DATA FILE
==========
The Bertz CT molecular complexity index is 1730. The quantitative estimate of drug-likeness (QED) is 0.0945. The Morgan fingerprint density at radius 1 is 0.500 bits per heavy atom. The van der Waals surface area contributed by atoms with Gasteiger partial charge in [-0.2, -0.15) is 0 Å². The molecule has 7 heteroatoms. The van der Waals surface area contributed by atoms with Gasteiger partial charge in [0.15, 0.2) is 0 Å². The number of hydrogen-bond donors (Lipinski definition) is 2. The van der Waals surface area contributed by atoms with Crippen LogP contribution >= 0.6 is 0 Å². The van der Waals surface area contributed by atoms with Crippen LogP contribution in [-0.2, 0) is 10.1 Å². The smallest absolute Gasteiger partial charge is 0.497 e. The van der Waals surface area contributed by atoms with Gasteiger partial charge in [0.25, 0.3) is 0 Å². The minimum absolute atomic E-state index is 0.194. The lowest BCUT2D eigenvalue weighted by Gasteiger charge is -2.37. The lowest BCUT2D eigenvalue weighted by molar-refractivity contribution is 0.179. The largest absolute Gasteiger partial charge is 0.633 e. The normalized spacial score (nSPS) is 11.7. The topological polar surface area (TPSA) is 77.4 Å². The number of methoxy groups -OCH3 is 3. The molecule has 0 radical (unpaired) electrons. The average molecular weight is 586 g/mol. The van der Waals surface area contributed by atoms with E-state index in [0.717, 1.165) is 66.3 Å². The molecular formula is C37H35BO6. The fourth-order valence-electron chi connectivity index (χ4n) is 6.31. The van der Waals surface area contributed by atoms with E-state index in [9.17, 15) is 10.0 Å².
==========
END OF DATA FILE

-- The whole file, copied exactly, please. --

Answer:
The Bertz CT molecular complexity index is 1730. The quantitative estimate of drug-likeness (QED) is 0.0945. The Morgan fingerprint density at radius 1 is 0.500 bits per heavy atom. The van der Waals surface area contributed by atoms with Gasteiger partial charge in [-0.2, -0.15) is 0 Å². The molecule has 7 heteroatoms. The van der Waals surface area contributed by atoms with Gasteiger partial charge in [0.15, 0.2) is 0 Å². The number of hydrogen-bond donors (Lipinski definition) is 2. The van der Waals surface area contributed by atoms with Crippen LogP contribution >= 0.6 is 0 Å². The van der Waals surface area contributed by atoms with Crippen LogP contribution in [-0.2, 0) is 10.1 Å². The smallest absolute Gasteiger partial charge is 0.497 e. The van der Waals surface area contributed by atoms with Gasteiger partial charge in [0.25, 0.3) is 0 Å². The minimum absolute atomic E-state index is 0.194. The lowest BCUT2D eigenvalue weighted by Gasteiger charge is -2.37. The lowest BCUT2D eigenvalue weighted by molar-refractivity contribution is 0.179. The largest absolute Gasteiger partial charge is 0.633 e. The normalized spacial score (nSPS) is 11.7. The topological polar surface area (TPSA) is 77.4 Å². The number of methoxy groups -OCH3 is 3. The molecule has 0 radical (unpaired) electrons. The average molecular weight is 586 g/mol. The van der Waals surface area contributed by atoms with E-state index in [0.717, 1.165) is 66.3 Å². The molecular formula is C37H35BO6. The fourth-order valence-electron chi connectivity index (χ4n) is 6.31. The van der Waals surface area contributed by atoms with E-state index in [9.17, 15) is 10.0 Å².